The following text is Gil Castle's final draft of the real estate column appearing in Business Geographics, August 1997
Copyright © 1997 GIS
The human condition changes dramatically whenever technology produces an order-of-magnitude increase in performance. For example, consider the changes resulting when horses (6 miles per hour) were replaced by automobiles (60 miles per hour); consider further the changes when jet airliners were introduced (600+ miles per hour). I predict that Internet/Intranet will produce an order-of-magnitude change in information accessibility, with a correspondingly dramatic impact on our lifestyles. In this article I will give my Internet/Intranet Vision"In-Vision" for shortnotably as related to business geographics in the real estate industry.
As Rod Sterling used to (sort of) say at the outset of The Twilight Zone, "in-vision if you will" the ability to obtain virtually any real estate information you need via the Internet, using the computer on your desk, a laptop on the road, or a digital cellular telephone anywhere. Socioeconomic, environmental, property-specific, photographic, financial, or any other type of information is available literally at your fingertips.
"In-vision" that finding the information you need is much faster and more focused than the most powerful search engines, PUSH technologies, or other software agents with which you currently can surf the Net.
"In-vision" that the information can be numeric, textual, graphic, mapped, photographic, satellite, audio, video, televised, or in any other "human-compatible" formateliminating the need for separate telephones, televisions, newspapers, and most other communication devices; eliminating, too, the need for disk drives and other data storage devices, because all information is kept on the Internet.
Finally, "in-vision" that real estate information is organized in a business geographics format; that is, on your computer screen you can zoom into a map of the United States until you find the region, city, neighborhood, or property if interest, with clear and "click-able" icons at each geographic level identifying all the data bases available. In short, to plagiarize a "Yellow Pages" advertising slogan, "If it's not on the Net, it probably doesn't exist."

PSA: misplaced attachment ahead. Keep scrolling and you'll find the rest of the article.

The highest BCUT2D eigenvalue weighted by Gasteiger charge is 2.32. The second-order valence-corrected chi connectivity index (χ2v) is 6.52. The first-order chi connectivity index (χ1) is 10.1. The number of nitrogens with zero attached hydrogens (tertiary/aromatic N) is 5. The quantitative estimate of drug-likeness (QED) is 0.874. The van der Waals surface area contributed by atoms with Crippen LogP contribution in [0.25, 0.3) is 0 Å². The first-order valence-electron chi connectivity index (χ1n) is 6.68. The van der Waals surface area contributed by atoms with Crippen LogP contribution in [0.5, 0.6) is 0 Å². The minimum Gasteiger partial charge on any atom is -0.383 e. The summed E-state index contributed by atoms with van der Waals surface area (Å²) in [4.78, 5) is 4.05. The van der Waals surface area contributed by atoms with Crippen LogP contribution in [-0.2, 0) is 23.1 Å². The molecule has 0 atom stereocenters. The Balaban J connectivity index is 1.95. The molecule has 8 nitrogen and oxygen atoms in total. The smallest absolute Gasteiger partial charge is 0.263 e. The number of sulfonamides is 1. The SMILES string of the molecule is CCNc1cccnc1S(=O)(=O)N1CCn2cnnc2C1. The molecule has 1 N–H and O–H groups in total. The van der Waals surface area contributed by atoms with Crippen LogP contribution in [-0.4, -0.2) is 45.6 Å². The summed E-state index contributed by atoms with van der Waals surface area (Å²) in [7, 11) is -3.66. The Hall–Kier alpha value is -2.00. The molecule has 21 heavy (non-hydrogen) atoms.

Now back to today. Disappointed that you can't have it all, and right now? How quickly and completely we grow accustomed to getting what we want when we want it.
Take heart, the requisite technologies already exist (with even more fantastic tools in the wings), so just be patient. Even within the last few months the announcements concerning new GIS tools for the Internet reveal a sea change in software development and usage. ESRI, Intergraph, MapInfo, and Autodesk (to name a few) now promote vector-based as well as raster-based GIS capabilities for Internet and Intranets. The world is rapidly evolving toward users no longer needing GIS software and data on their desktop.
Indeed, the world is rapidly evolving toward users not needing any generic, full-function GISon their desktop or on the Internet. Rather, most users will rely on what I've periodically called "Just Do It Buttons" (see my real estate column in the May 1996 issue of BG). Simple to understand, focused buttons will quickly and accurately select sites, appraise properties, prepare brokerage prospectuses, conduct environmental hazard audits, and so on. The process should beand sooner or later will beas easy as: (1) zoom into an area of interest, (2) select an analysis to perform (e.g., site selection, appraisal), and (3) pick a presentation style (similar to optional templates in PowerPoint).
Leading the charge into this Connected New World are a number of national and regional real estate data vendors who are creating "gateways" on the Internet for accessing a broad spectrum of information sources. Most of my consulting work during the last two years has been for such firms, helping them to determine which GIS data layers and Just Do It Buttons are of greatest interest to real estate professionals, and how best to distribute their products and services via the Internet. Their compelling question is: "Why buy a GIS and data for your desktop if you can have it all on the Internet, via a pay-per-view or monthly subscription?"
Non-trivial obstacles have to be overcome, of course, including the following:
These obstacles can and will be overcome. Very soon we in the real estate industry will not only be able to "in-vision" but also "in-act."